CHAMPAIGN -- Since Frank Kaminsky was poked in the eye in a game on Jan. 15, he had played a total of four minutes for Wisconsin.
The iris in his left eye was cut, and for several days after the injury he couldn't see out of that eye.
Contact information ( * required )
It's safe to say he's back.
Kaminsky scored a career-high 19 points Sunday and, combined with Ben Brust's 20 points, led the Badgers to a 74-68 win at Illinois that wasn't as close as the score indicated.
"We just took it out on them," Kaminsky said.
The win keeps the Badgers (15-7, 6-3) in fifth place in the Big Ten and was particularly sweet, Kaminsky said, since he and Brust are both from the Chicago area.
"This is my home state, I have all my family here," he said. "I wanted to come and play well in front of my family."
The loss was the seventh in nine games for the Illini (15-8, 2-7), who are slipping toward the bottom of the conference after opening the season 12-0. They gave up 40 second-half points to the Badgers, and sent Wisconsin to the free-throw line 42 times. The Badgers made 28.
"At some point it can't be acceptable for them to score like the way they did," said center Nnanna Egwu, who had 14 points and seven rebounds. "We just made too many mistakes on the defensive end."
Illinois was led by Joseph Bertrand's 17 points. Besides Egwu, three other Illini scored in double figures: Brandon Paul -- who came off the bench for the first time this season -- had 13 points and D.J. Richardson and Tracy Abrams scored 10 each.
The big game from Brust and Kaminsky made up for a quiet one from Jared Berggren, who was the Badgers' leading scorer entering Sunday. He drew two first-half fouls and picked up his third early in the second half, limiting his time on the court. Berggren finished with six points in 17 minutes.
Neither team was effective offensively over the first 20 minutes. Wisconsin shot under 30 percent for most of the first half and combined with the Illini to score 14 points in the game's first eight minutes.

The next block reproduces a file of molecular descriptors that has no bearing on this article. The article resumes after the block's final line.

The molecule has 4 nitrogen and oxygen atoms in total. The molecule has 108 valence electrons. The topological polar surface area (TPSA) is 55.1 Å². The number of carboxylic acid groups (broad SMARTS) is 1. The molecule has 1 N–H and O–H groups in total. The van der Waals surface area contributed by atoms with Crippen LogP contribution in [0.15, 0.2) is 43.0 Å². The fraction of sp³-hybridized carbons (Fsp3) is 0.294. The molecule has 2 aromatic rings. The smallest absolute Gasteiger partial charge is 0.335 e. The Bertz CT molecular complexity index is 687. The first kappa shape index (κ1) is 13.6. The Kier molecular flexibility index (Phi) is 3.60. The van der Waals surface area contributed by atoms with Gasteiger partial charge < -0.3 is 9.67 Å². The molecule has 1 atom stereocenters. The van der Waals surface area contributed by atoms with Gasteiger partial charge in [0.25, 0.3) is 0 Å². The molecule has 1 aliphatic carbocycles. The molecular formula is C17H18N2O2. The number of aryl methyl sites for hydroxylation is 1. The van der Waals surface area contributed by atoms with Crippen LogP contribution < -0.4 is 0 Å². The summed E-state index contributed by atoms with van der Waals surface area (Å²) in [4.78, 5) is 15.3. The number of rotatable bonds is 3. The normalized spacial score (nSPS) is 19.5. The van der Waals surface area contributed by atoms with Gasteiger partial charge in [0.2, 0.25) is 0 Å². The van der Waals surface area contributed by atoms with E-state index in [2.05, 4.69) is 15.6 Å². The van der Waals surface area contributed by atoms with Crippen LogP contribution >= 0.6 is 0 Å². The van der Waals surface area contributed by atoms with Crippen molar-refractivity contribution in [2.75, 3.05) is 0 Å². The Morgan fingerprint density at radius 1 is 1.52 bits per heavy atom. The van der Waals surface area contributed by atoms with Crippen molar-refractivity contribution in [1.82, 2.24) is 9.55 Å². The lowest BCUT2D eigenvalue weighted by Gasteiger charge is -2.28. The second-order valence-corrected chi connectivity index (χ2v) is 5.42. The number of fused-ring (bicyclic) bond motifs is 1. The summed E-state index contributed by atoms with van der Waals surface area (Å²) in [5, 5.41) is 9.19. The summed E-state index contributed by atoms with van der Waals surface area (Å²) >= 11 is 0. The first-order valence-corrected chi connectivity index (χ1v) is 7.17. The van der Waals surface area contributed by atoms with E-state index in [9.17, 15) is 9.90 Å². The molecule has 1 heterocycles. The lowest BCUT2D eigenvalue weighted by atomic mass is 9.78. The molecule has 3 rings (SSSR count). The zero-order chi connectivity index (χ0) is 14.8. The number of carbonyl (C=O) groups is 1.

Wisconsin coach Bo Ryan said the teams' defenses deserve some credit for that.
"You have to give credit to the defense in the Big Ten," he said. "It's time or people do that."
The Illini closed the gap on the Badgers very late -- they shot 54 percent in the second half -- but trailed by 15 with 5:13 to play.
The Badgers built that big lead on defense and a run of impatient Illini shooting.
First, Myke Henry missed on a long 3-pointer, answered quickly by Berggren, whose short bucket put Wisconsin up 53-41 with 8:54 to play.
Then, after a quick miss on a 3-point try by Richardson, Evans sank a jump shot from the corner for a 55-41 edge.
"I thought we had a stretch there in the second half where we went too much hero ball," Illinois coach John Groce said.
"We took bad shots," he added later.
Wisconsin survived a run by the Illini early in the half.
Illinois closed to 35-30 on a dunk by Egwu and had a chance to narrow that gap by two more when Bertrand stole the ball and fed Henry as he sprinted down court. But Henry, who plays just 10 minutes a game, missed the dunk. And an Assembly Hall crowd ready to explode instead could do nothing but groan.
Given that reprieve, the Badgers made Illinois pay.
Wisconsin went on an 8-0 run, capped by a 3-pointer from a wide-open Kaminsky -- so open he hesitated before taking the shot, glancing as if to look for a pass that might be the better option. And just like that the Badgers were up 43-30 with 14:33 to play.
Kaminsky, wearing protective goggles for his eye, played 23 minutes off the bench on Sunday.
The Badgers shot 55.6 percent in the second half, and went to the free-throw line 31 times over those 20 minutes, hitting 19.
Wisconsin shot 35.5 percent from the field in the first half. Illinois made 29.6 percent.
Illinois, though, took the lead 16-14 on a 3-pointer by Richardson with 8:21 left in the first half.
It looked like a sign that the Illini might be about to find something resembling touch. That didn't happen, but the Badgers started clawing their way out of their own shooting funk. They went on a 19-8 run to finish the half ahead, 33-24.
Two of those points came on Brust's layup with 1:33 to play in the half. The basket was initially denied by a shot clock violation but, after Wisconsin's players pointed out that fewer than 20 seconds had actually elapsed on the shot clock. But it took a lengthy discussion by the officials after Illinois' next possession to get it right.
"I looked up at the shot clock and there was 8 seconds (left)," Ryan said. "We're thinking, there's no way, there had to be more time. So we said excuse us, I think you ought to review that, and they did."
The delay, several minutes long, quieted the crowd and, once the points had been put on the scoreboard, agitated Groce.
The Illini coach's frustration boiled over on the half's final possession. Paul was driving for a buzzer-beating layup, but missed and appeared to draw a foul that wasn't called.
Groce, angry, repeatedly shouted at official Mike Sanzere as the teams left the court. Sanzere gave Groce a technical foul.
Brust, shooting the free throws after the teams came back out for the second half, missed both.